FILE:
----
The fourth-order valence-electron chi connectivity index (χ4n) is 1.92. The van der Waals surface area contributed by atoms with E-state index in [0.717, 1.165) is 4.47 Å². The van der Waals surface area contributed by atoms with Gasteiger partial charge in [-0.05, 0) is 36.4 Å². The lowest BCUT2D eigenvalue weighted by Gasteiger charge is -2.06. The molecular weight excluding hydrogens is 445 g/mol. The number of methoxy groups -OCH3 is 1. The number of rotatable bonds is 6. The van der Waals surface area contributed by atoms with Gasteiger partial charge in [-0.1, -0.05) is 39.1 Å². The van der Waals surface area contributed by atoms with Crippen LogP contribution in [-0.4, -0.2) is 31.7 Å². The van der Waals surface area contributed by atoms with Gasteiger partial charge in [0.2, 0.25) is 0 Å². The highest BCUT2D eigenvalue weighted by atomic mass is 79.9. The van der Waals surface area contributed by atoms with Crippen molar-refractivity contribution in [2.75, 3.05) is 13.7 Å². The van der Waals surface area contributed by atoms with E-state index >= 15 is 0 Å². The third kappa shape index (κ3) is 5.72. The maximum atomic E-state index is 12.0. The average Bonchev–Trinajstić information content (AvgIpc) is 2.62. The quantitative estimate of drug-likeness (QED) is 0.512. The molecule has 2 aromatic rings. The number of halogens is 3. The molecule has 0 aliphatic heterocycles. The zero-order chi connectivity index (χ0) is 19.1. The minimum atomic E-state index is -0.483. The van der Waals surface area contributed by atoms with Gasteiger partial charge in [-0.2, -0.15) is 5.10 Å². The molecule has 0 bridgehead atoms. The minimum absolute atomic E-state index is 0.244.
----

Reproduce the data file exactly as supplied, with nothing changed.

The fourth-order valence-electron chi connectivity index (χ4n) is 1.92. The van der Waals surface area contributed by atoms with E-state index in [0.717, 1.165) is 4.47 Å². The van der Waals surface area contributed by atoms with Gasteiger partial charge in [-0.05, 0) is 36.4 Å². The lowest BCUT2D eigenvalue weighted by Gasteiger charge is -2.06. The molecular weight excluding hydrogens is 445 g/mol. The number of methoxy groups -OCH3 is 1. The number of rotatable bonds is 6. The van der Waals surface area contributed by atoms with Gasteiger partial charge in [-0.1, -0.05) is 39.1 Å². The van der Waals surface area contributed by atoms with Crippen LogP contribution in [-0.4, -0.2) is 31.7 Å². The van der Waals surface area contributed by atoms with Gasteiger partial charge in [0.2, 0.25) is 0 Å². The highest BCUT2D eigenvalue weighted by atomic mass is 79.9. The van der Waals surface area contributed by atoms with Crippen molar-refractivity contribution in [2.75, 3.05) is 13.7 Å². The van der Waals surface area contributed by atoms with E-state index >= 15 is 0 Å². The third kappa shape index (κ3) is 5.72. The maximum atomic E-state index is 12.0. The average Bonchev–Trinajstić information content (AvgIpc) is 2.62. The quantitative estimate of drug-likeness (QED) is 0.512. The molecule has 2 aromatic rings. The number of halogens is 3. The molecule has 0 aliphatic heterocycles. The zero-order chi connectivity index (χ0) is 19.1. The minimum atomic E-state index is -0.483. The van der Waals surface area contributed by atoms with Gasteiger partial charge in [-0.2, -0.15) is 5.10 Å². The molecule has 0 bridgehead atoms. The minimum absolute atomic E-state index is 0.244.